From top-dollar homes in the San Francisco Bay Area to sprawling mountain homes in the Colorado Rockies, discriminating homeowners are demanding custom designs and finishes in their kitchens. In particular, they are looking to express their individuality and distinct design preferences with the fast-growing design material of choice — floor refinishing collierville.
As a custom product, the amount of time and craftsmanship required to produce concrete countertops places them as the most labor-intensive and priciest among leading countertop materials.
However, concrete countertops are becoming more accessible for those on a modest budget. The latest do-it-yourself (DIY) trend to captivate homeowners and builders is building your own concrete countertop. This phenomenon has gained popularity largely due to Cheng’s best-selling book Concrete Countertops: Design, Forms, and Finishes for the New Kitchen and Bath (Taunton Press, 2002). According to Cheng, there is little monetary investment in making concrete countertops, yet the creative gains of working with concrete are plentiful.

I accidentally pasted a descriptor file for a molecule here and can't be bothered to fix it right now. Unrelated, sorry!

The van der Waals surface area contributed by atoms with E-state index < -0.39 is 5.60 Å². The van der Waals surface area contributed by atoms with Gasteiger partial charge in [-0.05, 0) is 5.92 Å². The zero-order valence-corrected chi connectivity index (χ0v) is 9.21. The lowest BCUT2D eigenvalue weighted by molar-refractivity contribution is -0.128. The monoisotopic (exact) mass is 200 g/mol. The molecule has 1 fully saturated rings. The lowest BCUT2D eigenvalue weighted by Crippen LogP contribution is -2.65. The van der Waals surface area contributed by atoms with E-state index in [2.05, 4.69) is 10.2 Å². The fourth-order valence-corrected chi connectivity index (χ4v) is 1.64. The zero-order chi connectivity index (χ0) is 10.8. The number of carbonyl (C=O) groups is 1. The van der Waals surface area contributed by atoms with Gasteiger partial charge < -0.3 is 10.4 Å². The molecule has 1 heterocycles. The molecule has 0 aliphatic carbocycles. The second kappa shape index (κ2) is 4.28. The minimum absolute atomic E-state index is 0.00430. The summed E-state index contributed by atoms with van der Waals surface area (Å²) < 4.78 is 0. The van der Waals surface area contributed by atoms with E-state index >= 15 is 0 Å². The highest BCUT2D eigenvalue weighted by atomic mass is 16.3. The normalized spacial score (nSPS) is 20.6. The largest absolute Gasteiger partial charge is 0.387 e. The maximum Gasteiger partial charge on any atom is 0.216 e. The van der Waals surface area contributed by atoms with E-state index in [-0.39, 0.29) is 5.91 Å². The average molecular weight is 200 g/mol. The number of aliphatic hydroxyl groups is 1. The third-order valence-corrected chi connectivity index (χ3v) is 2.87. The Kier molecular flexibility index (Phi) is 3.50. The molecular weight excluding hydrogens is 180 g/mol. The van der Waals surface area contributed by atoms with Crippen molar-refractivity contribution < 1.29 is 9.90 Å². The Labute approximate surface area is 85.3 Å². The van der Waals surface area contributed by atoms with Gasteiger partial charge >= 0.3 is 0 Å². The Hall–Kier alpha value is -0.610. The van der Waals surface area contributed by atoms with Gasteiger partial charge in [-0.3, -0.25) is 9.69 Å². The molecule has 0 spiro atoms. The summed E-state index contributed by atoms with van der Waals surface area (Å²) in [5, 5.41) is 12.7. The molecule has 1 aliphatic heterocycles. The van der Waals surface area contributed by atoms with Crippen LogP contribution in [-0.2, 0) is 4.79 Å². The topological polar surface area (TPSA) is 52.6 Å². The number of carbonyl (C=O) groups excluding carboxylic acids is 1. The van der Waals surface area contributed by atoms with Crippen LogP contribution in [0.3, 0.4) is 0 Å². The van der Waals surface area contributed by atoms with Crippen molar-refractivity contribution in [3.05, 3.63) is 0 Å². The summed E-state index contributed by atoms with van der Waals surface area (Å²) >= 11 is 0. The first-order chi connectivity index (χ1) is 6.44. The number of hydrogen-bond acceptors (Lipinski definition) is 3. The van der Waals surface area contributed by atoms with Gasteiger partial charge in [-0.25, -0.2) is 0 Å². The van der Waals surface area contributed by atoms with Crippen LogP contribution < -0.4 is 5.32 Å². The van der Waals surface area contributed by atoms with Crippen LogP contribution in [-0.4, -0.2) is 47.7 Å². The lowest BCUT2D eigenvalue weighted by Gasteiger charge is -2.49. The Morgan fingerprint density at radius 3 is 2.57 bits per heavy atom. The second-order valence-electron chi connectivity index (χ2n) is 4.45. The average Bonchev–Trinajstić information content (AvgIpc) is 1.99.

Increasingly, homeowners are moving away from the monotonous, manufactured look of traditional countertop surfaces and choosing concrete for its earthy, timeless appeal. Plus, the options for personalizing concrete countertops are endless: one can color, polish, stamp and stain concrete or imbed personal objects like stones, seashells and fossils into the countertop’s surface, adding sentiment and character. Functional features such as drain boards, soap dishes, and trivets can also be incorporated to suit the homeowners’ own needs and lifestyle.
Concrete is slowly becoming demystified as characteristically cold and industrial. In contrary, this age-old material is warm and surprisingly tactile; people cannot help but touch their smooth, polished surfaces. Real estate agent Joy Rasmussen, who has recently sold her mountain home — a short-term investment property in Steamboat Springs, CO — recounts her visitors’ experiences with concrete: “When I had open houses, visitors gravitated to the concrete countertops — many people around here have never seen them”.
Joy’s 2,265 sq. ft. mountain home was custom build by her husband, Ken Otterman, along with KJ Otterman, president of Classic Special Custom Homes. They built pour-in-place concrete counters for the home’s kitchen and three bathrooms by using Concrete Countertops as their guide. The sand-colored concrete countertops were polished smooth, then paired with natural slate of varying colors — like charcoal, rust and gold tones — that forms the backsplashes in the kitchen and baths. As a design accent, small rectangular slate tiles were added to the rim of the bathroom sinks, which provided a unique detail to the custom vanities.